August 18, 2009

Pt 1: Somali Canadians in Kenya - After a seven-week battle with Canadian passport officials in Kenya, Suaad Hagi Mohamud is home, reunited with her son. The government has promised it will look into her case, but in the meantime Somali-Canadians are demanding Canadian officials explain how it could have happened.

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Pt 2: Iran Confession - We started this segment with a scene from George Orwell's futuristic nightmare 1984. It is the enduring cautionary tale about that dark place where forcing confessions to imaginary crimes is a crucial component of totalitarian rule.

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Today's summer guest host was David Michael Lamb.

It's Tuesday August 18th.

Venezuelan President Hugo Chavez said on national television that US President Barack Obama is lost in the Andromeda galaxy when it comes to Latin America.

Currently, A proud Chavez added "and I should know, 'cause I'm a REAL space cadet."

This is the Current.

Somali Canadians in Kenya

After a seven-week battle with Canadian passport officials in Kenya, Suaad Hagi Mohamud is home, reunited with her son. The government has promised it will look into her case, but in the meantime Somali-Canadians are demanding Canadian officials explain how it could have happened.

They complain that her case is not isolated. And no one knows that better than Anab Issa... her 25 year old autistic son Abdilhakim Mohamed is languishing in a tough part of Nairobi. The Canadian High Commission insists he's an imposter. This is the same High Commission that said Suaad Hagi Mohamud was also lying about her identity.

For the past three years Abdilhakim has been in stuck in Africa... unable to get a passport to return to Canada. We first told you this story in June and aired a clip of how Anab Issa described the ordeal. We also heard from Abdilhakim Mohamed. He is still in Kenya. Efforts are still underway to secure his return to Canada.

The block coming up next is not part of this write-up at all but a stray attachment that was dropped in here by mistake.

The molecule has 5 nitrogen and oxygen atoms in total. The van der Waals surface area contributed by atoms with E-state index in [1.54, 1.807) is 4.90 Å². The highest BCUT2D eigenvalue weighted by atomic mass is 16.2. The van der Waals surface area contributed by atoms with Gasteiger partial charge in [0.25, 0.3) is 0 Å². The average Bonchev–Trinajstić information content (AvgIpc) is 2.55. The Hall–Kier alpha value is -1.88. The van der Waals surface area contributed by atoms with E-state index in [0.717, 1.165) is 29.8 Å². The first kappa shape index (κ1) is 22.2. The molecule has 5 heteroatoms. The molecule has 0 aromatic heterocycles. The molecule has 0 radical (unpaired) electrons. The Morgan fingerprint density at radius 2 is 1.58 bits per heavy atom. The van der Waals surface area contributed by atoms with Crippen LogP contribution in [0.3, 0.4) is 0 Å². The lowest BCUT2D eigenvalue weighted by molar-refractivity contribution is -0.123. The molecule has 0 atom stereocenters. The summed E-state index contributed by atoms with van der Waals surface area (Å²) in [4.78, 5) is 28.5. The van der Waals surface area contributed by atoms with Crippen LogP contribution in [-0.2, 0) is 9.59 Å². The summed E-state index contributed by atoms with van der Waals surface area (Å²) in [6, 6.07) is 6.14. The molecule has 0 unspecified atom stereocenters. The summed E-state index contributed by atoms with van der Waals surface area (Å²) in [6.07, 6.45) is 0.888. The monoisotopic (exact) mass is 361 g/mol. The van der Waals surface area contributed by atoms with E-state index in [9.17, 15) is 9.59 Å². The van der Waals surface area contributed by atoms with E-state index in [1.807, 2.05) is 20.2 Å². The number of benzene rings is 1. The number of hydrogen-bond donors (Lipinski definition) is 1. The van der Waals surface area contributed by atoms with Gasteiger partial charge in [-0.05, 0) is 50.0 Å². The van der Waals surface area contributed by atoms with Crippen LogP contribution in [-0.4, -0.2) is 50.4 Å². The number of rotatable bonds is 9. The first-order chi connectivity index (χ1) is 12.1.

Mohamed Dalmar is a close family friend of Anab Issa and her son Abdilhakim Mohamed. He is manager of the settlement department of the Catholic Immigration Centre in Ottawa.

Consular Critic

The Current put in requests to speak with Lawrence Cannon -- the Minister of Foreign Affairs, Deepak Obhrai -- Parliamentary Secretary to the Minister of Foreign Affairs, and Peter Kent -- the Minister of State of Foreign Affairs. All those requests were turned down.

Peter Van Loan is the minister of Public Safety and reports to the Canadian Border Services Agency. We aired a clip with some of what he said during an interview with CBC Radio yesterday about the government's decision to investigate the case of Suaad Hagi Mohamud.

When the Liberals were in power, it was MP Dan McTeague's job to work on getting people like Suaad Hagi Mohamud and Abdilhakim Mohamed back to Canada. This morning, we reached Dan McTeague in Quebec City.

Iran Confession

We started this segment with a scene from George Orwell's futuristic nightmare 1984. It is the enduring cautionary tale about that dark place where forcing confessions to imaginary crimes is a crucial component of totalitarian rule.

In Iran today, the grim game of forced confession is in full swing. Earlier this month, a trial of more than 100 Iranian oppponents of the current regime got underway. They are accused of conspiring with foreign powers to stage a revolution through terrorism, subversion, and a media campaign to discredit the recent presidential election.

And the centerpiece of the trials are the so-called confessions of those on trial. First up was former vice president Mohammad Ali Abtahi. His confession dutifully aired by Iranian State TV on the first day of his trial. A longtime proponent of reform and critic of the government, Abtahi seemed to have an inexplicable change of heart while in custody. He said claims of election fraud were made up by the oppostion and that the post-election protests were part of a plan to topple the government in a ''velvet revolution.''

A similar confession was made by Canadian citizen Maziar Bahari, a filmmaker and Newsweek reporter. We aired a translation of part of his confession.

And while no one knows for sure, human rights groups are concerned that these confessions were made under duress. Our guest knows all too well the conditions under which such confessions are made. Iranian journalist Omid Memarian was forced to confess something he hadn't done back in 2004. Now he works for the Middle East division of Human Rights Watch. He was in New York this morning.

Music Bridge

Artist: Thievery Corporation
Cd: Radio Retaliation
Cut: Cd 1, Sound the Alarm
Label: ESL
Spine: ESL 140

Last Word - The Clash

As you just heard, the trials of Iranian opponents to the ruling regime in Teheran is underway. And it was exactly thirty years ago this year that the band the Clash wrote its anthem to all those languishing in prisons around the world. We ended the show today with a song from the Clash's 1979 album London Calling called Clampdown.

Music

Artist: The Clash
Cd: London Calling
Cut: Cd 9, Clampdown
Label: Epic
Spine: EK 63885

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